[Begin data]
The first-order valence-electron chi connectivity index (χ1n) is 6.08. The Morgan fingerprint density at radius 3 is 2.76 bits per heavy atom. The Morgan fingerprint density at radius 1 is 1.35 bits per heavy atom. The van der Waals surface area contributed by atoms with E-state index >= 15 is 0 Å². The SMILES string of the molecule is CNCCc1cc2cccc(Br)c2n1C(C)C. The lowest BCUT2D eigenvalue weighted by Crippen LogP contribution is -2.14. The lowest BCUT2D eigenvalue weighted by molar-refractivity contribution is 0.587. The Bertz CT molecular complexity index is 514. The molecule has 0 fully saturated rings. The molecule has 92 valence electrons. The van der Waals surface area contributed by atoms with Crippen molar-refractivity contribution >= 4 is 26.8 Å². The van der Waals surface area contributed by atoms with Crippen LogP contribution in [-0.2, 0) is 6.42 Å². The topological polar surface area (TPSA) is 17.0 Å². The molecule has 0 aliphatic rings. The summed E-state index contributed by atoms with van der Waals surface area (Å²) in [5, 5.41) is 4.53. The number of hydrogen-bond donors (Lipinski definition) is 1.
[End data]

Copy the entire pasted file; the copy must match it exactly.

The first-order valence-electron chi connectivity index (χ1n) is 6.08. The Morgan fingerprint density at radius 3 is 2.76 bits per heavy atom. The Morgan fingerprint density at radius 1 is 1.35 bits per heavy atom. The van der Waals surface area contributed by atoms with E-state index >= 15 is 0 Å². The SMILES string of the molecule is CNCCc1cc2cccc(Br)c2n1C(C)C. The lowest BCUT2D eigenvalue weighted by Crippen LogP contribution is -2.14. The lowest BCUT2D eigenvalue weighted by molar-refractivity contribution is 0.587. The Bertz CT molecular complexity index is 514. The molecule has 0 fully saturated rings. The molecule has 92 valence electrons. The van der Waals surface area contributed by atoms with Crippen molar-refractivity contribution >= 4 is 26.8 Å². The van der Waals surface area contributed by atoms with Crippen LogP contribution in [-0.2, 0) is 6.42 Å². The topological polar surface area (TPSA) is 17.0 Å². The molecule has 0 aliphatic rings. The summed E-state index contributed by atoms with van der Waals surface area (Å²) in [5, 5.41) is 4.53. The number of hydrogen-bond donors (Lipinski definition) is 1.